Theatres in the Archive Building Saved 

Shay Gines 


The four theatres that are currently housed in the Federal Archive Building on Christopher Street (Wings Theatre, Theater for a New Audience, Interborough Repertory Theater and Epiphany Theatre) have been given a reprieve.  Thanks to the dedicated work of City Council Speaker Christine Quinn, Community Board 2, other city and state agencies and the attention of concerned and outspoken members of our community, these theatres along with four other non-profits will be able to keep their homes.

The state owns the full-square block building, but entered into a 99 year lease agreement with the Rockrose Development Corporation in 1982.  As a part of the arrangements, the corporation was required to provide low-cost rent for a number of non-profit community based organizations. When the deal was originally struck the fair market value for rent in the building was determined to be $5 per square foot. Rockrose was obligated to provide space for the non-profit organizations at no more than 80% of the market value and so rent was set at $4 per square foot for these occupants.  

During the quarter of a century since the initial agreement, the neighborhood around the Archive Building has been revitalized. From the once despondent, far-flung perimeter of Greenwich Village to one of the poshest areas of town filled with luxury apartments and chic boutiques and the cost of real estate in the neighborhood has reflected these improvements.  So, when the agreement ended in October of 2008, the non-profit tenants of the Archive Building were informed that their rent would be increased to the current fair market value of $25 per square foot; for some, this meant a nearly 500% increase. It also meant that the four theatres, running on a shoestring budget and staffed with volunteers, could no longer afford their spaces and most would be forced out.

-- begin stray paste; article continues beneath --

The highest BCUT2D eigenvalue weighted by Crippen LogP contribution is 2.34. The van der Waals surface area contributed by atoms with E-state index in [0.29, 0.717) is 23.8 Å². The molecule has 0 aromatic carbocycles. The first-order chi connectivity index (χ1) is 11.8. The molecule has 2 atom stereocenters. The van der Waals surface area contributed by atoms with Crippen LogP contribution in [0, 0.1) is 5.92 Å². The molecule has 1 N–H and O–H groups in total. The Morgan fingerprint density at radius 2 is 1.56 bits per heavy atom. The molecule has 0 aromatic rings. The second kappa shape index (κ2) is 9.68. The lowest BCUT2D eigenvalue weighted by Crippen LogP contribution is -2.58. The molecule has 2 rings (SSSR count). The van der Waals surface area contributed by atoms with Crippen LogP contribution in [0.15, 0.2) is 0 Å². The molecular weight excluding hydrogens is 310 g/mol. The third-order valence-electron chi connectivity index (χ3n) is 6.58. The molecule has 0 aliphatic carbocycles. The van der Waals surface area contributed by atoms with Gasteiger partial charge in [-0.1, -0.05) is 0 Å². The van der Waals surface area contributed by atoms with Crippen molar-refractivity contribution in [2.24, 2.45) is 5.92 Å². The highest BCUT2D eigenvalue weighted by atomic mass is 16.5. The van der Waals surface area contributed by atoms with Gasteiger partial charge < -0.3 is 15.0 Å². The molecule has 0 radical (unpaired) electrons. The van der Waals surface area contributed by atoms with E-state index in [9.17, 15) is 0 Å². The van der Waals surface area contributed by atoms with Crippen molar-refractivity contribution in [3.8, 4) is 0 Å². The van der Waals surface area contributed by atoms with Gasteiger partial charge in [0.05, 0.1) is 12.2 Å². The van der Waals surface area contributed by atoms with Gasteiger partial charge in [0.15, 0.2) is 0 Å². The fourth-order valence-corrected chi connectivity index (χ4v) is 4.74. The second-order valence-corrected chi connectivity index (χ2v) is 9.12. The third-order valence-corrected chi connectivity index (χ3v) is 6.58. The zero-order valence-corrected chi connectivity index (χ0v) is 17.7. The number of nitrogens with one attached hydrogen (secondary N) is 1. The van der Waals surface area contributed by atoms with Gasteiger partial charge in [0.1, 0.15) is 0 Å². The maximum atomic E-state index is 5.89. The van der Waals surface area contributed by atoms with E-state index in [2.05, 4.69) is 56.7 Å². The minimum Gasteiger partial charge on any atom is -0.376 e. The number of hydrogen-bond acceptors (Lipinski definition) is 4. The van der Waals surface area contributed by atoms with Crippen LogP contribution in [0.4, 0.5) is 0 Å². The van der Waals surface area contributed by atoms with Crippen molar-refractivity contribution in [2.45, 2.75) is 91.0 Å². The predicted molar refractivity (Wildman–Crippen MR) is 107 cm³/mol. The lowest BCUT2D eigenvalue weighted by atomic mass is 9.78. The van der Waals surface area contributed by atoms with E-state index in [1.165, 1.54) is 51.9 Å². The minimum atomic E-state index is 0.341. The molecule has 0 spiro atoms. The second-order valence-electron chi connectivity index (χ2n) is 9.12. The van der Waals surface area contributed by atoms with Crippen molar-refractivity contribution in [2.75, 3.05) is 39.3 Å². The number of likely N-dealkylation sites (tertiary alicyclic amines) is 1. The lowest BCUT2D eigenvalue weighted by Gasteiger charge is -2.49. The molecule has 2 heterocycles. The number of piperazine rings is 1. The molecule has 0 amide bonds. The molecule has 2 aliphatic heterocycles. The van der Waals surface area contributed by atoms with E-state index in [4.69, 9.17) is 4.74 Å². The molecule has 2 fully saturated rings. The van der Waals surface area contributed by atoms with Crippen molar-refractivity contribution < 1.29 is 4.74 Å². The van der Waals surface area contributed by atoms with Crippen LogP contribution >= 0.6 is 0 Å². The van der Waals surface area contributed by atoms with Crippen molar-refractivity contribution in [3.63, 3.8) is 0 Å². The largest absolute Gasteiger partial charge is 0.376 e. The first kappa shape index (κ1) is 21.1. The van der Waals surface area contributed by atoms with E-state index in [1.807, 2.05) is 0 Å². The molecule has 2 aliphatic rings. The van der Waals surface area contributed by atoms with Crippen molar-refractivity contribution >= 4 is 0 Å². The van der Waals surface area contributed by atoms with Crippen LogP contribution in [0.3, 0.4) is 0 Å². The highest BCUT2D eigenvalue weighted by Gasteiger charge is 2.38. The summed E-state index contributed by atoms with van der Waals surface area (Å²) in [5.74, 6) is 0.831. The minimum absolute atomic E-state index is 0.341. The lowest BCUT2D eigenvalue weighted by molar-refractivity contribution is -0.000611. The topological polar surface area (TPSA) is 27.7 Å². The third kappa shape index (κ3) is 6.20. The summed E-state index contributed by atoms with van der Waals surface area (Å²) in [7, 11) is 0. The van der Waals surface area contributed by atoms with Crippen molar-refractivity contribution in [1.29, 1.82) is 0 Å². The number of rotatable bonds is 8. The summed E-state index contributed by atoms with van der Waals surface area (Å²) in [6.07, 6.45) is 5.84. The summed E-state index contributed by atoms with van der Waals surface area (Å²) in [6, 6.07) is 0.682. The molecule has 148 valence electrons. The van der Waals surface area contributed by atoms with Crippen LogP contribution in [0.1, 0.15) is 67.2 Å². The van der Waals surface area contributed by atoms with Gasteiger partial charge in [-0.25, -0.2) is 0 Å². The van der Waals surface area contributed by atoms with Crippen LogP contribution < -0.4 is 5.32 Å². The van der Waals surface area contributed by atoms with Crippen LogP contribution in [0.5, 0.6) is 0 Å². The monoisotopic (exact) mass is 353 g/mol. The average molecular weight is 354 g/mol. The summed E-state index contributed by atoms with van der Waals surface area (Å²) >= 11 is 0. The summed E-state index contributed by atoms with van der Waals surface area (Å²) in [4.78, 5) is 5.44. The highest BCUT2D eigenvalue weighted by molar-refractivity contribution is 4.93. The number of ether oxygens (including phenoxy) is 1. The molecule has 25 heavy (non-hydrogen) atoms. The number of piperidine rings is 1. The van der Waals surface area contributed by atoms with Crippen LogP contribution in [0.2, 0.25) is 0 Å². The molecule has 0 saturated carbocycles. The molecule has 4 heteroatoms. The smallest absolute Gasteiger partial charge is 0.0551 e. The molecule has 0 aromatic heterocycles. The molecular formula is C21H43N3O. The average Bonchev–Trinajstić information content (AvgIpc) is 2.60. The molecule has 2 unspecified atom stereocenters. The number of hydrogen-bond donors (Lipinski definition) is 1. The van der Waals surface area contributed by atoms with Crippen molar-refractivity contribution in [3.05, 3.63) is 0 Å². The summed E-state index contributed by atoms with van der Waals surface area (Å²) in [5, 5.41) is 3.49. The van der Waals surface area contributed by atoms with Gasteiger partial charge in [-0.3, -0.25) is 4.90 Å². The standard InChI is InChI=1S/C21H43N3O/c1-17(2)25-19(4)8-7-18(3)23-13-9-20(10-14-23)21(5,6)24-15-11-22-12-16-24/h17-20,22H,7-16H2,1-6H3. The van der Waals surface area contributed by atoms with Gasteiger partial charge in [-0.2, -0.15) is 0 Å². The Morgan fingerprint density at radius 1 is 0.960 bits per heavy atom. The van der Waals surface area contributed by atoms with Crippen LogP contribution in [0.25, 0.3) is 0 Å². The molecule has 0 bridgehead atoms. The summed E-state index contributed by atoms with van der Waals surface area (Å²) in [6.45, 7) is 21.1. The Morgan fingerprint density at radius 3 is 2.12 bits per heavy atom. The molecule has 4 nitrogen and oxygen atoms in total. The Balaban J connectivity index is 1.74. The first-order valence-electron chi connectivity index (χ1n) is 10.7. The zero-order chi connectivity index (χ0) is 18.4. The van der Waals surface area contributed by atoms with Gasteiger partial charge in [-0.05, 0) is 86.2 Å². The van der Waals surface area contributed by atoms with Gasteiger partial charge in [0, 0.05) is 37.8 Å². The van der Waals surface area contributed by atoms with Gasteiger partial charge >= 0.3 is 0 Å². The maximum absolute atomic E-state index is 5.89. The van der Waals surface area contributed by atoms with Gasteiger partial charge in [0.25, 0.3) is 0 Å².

After months of debates and negotiations, it was discovered that the Rockrose Corporation could not legally increase the tenants’ rent without first obtaining the state’s approval. And, a new agreement has been reached, which allows the non-profits to continue to enjoy the $4 per square foot base rent with a modest 3% annual increase to cover inflation.

Christine Quinn is quoted as saying “It is all too familiar a story in the Village to hear about longtime neighborhood fixtures being forced out because they can no longer afford to stay in the communities they made great.”

We are glad that these OOB companies were spared this fate and look forward to many more seasons of groundbreaking, innovative theatre.


Rent drama at Archive has a surprising dénouement - The Villager, 2/3/09

PURE GOLD: Newsflash - Real Estate Development Corporation Does Right By the Community! - SoHo Journal, 2/7/09

Village Nonprofit Groups Say They Are Surprised by a Steep Rise in Rents - New York Times, 10/13/08


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